In the heat of the growing season you can’t turn away from your crops, even in a challenging year. Farm Journal Field Agronomist, Ken Ferrie, provides some advice about what to be looking for in your fields.
1.Corn is in the middle of pollination. Look for yield clippers who can prevent successful pollination. Silks need to be at minimum .5” to pollinate.
2.In current conditions it is very likely there is disease pressure, so identify hybrids that are susceptible and be timely in fungicide application.
3.Soybeans are reaching R2 to R3 in many areas. Look for aphids and other insects late season that can destroy leaves and pods. Check fields to see if they meet or exceed thresholds and have a plan for treatment.
4.Watch for nitrogen deficiencies and be prepared to act quickly. In corn, you need to act before the silks turn brown.
5.Dig to check for rootworm damage. While checking, keep track of what conditions the worms were in. Was there a trait or insecticide? This can help you identify if you have any resistance issues.
6.Keep an eye out for weeds. If you have weeds that were sprayed by herbicide that are still growing it could indicate rate or resistance issues.
7.In soybeans, look for white mold and sudden death syndrome. Thanks to wetter conditions this season, it is likely you will have spots with sudden death. It could be an opportunity to experiment with new fungicides.
Get you boots dirty to finish the season strong. Keep an eye out for these seven potential issues and act quickly to preserve yield.
Reserve your seat for all-new agronomic events from Farm Journal Field Agronomists Ken Ferrie and Missy Bauer. Sponsor support provides an enriched experience and bargain for attendees. At press time, sponsors include: AgriGold, Agro-Culture Liquid Fertilizer, BASF, Chevy, Compass Minerals, Eco Agro Resources, FMC, Great Plains Manufacturing, Plant Tuff, Precision Planting and Verdesian Life Sciences.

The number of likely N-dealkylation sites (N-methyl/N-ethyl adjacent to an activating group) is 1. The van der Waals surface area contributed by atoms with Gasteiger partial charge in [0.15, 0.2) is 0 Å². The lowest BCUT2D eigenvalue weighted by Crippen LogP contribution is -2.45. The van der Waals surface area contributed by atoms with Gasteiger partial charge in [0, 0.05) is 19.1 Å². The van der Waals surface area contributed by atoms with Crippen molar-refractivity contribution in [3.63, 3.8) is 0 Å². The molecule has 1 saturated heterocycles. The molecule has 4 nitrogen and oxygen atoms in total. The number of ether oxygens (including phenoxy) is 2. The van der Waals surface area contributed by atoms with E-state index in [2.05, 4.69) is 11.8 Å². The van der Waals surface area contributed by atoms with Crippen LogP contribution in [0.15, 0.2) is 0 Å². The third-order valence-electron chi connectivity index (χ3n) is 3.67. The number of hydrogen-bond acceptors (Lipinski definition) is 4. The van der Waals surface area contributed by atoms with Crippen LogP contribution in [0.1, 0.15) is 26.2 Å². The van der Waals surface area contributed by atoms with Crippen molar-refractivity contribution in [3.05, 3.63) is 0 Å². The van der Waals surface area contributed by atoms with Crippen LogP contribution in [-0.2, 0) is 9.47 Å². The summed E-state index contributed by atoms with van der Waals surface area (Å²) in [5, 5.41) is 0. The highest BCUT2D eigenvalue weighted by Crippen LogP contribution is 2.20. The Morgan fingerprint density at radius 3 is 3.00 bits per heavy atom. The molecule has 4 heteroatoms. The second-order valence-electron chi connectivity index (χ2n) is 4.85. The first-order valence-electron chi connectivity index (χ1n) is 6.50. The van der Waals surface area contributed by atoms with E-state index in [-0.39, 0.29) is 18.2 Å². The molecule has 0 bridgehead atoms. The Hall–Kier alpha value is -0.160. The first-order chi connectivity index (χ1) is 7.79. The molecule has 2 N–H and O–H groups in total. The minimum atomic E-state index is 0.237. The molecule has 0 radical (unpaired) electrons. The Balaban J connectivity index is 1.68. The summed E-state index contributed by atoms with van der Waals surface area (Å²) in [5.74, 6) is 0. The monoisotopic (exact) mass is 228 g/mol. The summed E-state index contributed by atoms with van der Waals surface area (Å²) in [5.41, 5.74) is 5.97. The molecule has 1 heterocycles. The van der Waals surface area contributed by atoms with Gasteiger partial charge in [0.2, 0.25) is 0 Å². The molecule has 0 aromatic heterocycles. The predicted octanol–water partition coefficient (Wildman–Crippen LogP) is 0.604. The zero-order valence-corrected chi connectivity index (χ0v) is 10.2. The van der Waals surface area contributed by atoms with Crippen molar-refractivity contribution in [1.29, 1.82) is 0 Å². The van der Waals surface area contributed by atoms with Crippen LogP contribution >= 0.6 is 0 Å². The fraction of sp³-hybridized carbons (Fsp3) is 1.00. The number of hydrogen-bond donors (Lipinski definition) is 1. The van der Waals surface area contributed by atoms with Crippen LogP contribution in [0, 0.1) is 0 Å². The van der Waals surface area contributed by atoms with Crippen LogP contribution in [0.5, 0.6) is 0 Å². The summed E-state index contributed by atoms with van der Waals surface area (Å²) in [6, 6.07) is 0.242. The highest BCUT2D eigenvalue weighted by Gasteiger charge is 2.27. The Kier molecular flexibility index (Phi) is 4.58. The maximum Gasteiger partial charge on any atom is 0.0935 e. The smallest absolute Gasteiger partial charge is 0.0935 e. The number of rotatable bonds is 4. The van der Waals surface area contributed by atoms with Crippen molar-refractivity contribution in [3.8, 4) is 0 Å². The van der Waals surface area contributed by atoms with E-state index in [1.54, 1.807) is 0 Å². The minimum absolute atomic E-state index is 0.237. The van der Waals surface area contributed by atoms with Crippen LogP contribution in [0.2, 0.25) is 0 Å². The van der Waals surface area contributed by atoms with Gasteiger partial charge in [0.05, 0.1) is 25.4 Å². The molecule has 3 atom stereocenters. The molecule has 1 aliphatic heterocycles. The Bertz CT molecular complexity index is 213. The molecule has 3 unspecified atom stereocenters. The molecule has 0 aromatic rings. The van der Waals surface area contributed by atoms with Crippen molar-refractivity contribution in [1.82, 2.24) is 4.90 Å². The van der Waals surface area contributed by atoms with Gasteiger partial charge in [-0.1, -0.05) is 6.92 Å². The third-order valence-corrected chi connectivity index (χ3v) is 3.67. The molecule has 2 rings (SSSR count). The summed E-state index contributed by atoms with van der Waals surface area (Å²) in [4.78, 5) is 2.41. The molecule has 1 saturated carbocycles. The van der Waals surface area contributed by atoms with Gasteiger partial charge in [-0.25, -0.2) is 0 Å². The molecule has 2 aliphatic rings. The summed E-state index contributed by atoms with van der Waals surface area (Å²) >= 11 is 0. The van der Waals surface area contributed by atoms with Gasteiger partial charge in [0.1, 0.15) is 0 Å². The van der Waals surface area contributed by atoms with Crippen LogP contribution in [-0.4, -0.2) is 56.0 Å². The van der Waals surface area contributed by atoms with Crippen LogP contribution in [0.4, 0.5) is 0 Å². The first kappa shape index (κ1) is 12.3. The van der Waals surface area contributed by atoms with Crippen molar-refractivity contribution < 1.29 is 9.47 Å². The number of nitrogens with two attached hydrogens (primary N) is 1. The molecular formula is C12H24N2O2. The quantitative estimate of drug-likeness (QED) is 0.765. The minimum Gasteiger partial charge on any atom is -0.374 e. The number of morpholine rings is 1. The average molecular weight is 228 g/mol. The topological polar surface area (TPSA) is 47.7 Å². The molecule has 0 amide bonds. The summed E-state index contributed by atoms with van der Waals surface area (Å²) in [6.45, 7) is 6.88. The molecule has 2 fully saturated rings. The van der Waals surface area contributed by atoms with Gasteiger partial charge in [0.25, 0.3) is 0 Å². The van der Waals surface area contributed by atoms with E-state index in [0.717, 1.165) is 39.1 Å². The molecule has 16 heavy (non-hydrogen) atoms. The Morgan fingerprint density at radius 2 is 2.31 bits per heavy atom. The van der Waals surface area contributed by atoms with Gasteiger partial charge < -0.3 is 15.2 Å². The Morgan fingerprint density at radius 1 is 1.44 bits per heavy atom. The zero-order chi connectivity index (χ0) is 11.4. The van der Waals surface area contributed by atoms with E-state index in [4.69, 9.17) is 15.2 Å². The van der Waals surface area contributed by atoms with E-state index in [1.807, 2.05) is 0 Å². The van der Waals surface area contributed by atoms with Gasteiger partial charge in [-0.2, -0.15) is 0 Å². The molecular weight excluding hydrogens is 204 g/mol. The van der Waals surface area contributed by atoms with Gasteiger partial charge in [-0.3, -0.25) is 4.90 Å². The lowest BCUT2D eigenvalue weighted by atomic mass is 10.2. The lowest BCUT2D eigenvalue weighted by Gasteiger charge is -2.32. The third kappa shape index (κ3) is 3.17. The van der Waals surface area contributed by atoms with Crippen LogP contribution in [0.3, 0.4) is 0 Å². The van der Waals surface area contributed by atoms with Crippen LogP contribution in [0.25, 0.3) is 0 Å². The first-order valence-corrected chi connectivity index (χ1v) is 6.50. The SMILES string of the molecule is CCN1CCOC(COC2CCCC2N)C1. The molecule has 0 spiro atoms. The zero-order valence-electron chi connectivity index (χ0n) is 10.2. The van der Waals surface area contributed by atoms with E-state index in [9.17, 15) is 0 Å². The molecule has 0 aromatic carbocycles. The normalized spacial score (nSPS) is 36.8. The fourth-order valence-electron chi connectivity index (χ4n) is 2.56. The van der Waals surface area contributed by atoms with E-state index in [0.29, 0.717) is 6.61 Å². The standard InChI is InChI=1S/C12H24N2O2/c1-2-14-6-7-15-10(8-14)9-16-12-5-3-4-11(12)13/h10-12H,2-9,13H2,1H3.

Tues., Aug. 4
Understanding soybean yield components is the cornerstone of this one-day hands-on event designed to prepare farmers for the race to higher yields. Content includes: how to protect soybean yields from planting to harvest; in-field scouting to evaluate early season, midseason and late-season plants; population management and its effect in-canopy; and how to identify and manage resistant weeds.
Corn College Advanced
One-Day Session: Tues., July 14
Two-Day Session: Wed.-Thurs., July 15-16
Rooted in the Systems Approach, the advanced curriculum focuses on how to farm under the nutrient loss reduction strategies of tomorrow. Topics include: nitrogen timing and placement; hands-on breakouts to evaluate different nitrogen and phosphorus application sources; timings and rates; and how cover crops play a role in reducing nutrient loss.
Corn College Fundamentals
Two-Day Session: Wed.-Thurs., Aug. 5-6
The quest to ratchet up corn yields starts with a fundamental understanding of corn production and management. Using the Systems Approach, this event provides: tips on scouting during early season, midseason and late-season growth stages; how to manage population by hybrid for your soils; a below-ground assessment of root growth and soil density; and an in-depth look at nutrient management.
To learn more about each event and to register, call (877) 482-7203 or visit http://www.FarmJournalCornCollege.com